Editor: David Reiss
Brooklyn Law School

February 5, 2013

California Court of Appeal Upheld Beneficiary’s Demurrer to Plaintiff’s First Amended Complaint

By Robert Huberman

In Arnolds Mgmt. Corp. v. Eischen, 158 Cal. App. 3d 575, 205 Cal. Rptr. 15 (Ct. App. 1984), the California Second District Court of Appeal held that before Arnolds Management Corporation (AMC) could set aside a non-judicial foreclosure under a deed of trust because of irregularities in the sale, AMC must first tender the full amount owing on the senior obligation.

Hicks executed a promissory note secured by a first deed in favor of Safeco as trustee and Eischen as beneficiaries. Two years later, Hicks executed a second deed in favor of Reliable Reconveyance Corporation as trustee and all plaintiffs except AMC as beneficiaries. In 1982, Hicks defaulted under the first deed. But Safeco failed to give AMC statutory notice of sale so the sale was postponed. Later, Safeco incorrectly told AMC that the foreclosure sale would be on July 28, 1982, when instead the sale took place on May 27, 1982. As a result, Safeco conducted the foreclosure sale, the Eischens were the highest bidders, and AMC did not attend or participate. AMC, as junior lienors, wanted to set aside the non-judicial foreclosure sale under a senior lien based on the alleged defect in notice of the sale.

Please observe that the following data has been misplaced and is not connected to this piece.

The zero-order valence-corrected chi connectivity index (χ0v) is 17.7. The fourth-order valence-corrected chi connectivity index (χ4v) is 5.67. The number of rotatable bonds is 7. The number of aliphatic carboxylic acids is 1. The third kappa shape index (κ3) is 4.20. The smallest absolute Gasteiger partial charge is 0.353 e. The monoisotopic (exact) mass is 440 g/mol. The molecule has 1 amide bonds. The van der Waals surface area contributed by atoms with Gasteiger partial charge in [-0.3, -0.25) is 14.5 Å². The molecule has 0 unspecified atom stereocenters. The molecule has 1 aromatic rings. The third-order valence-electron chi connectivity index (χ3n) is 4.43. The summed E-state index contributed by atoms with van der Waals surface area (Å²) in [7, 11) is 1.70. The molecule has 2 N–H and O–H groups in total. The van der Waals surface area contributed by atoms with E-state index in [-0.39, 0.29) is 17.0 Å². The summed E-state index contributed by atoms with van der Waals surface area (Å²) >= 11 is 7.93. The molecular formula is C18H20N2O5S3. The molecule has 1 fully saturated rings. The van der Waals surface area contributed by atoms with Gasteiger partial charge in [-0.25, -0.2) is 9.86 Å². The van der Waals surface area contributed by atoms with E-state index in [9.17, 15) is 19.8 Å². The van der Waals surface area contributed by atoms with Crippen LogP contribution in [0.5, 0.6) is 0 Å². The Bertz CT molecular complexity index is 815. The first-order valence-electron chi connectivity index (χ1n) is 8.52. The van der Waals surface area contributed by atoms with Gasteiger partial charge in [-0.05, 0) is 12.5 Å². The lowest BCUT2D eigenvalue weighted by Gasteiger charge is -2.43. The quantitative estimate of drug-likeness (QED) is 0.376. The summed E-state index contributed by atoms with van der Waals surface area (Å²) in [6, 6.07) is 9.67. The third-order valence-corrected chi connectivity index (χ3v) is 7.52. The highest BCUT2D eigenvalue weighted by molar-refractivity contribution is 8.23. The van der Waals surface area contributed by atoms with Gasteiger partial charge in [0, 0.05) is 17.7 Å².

AMC claimed that the rule requiring a tender of the full obligation prior to suit is applicable only to trustor litigants and not to junior lienors who are not personally responsible for the senior obligation. The Court disagreed and held: 1) that a junior lienor, such as AMC, must allege tender of the senior obligation as an essential element of any cause of action based upon irregularities in the sale procedure. Otherwise, AMC could state a cause of action without the necessary element of damage to themselves. 2) AMC’s action must fail because their tender of payment was not an unconditional offer to pay all of the sums necessary to cure the default. AMC’s offered Eischens more favorable terms, but the Court held that their offer did not meet the amount due under the senior obligation. And finally, 3) AMC is not a real party in interest because it did not allege that it had an interest in the property or was a prospective bidder at the trustee’s sale prepared to pay the senior obligation. Thus, the Court ultimately held that AMC did not allege any facts which would allow it to maintain its action.

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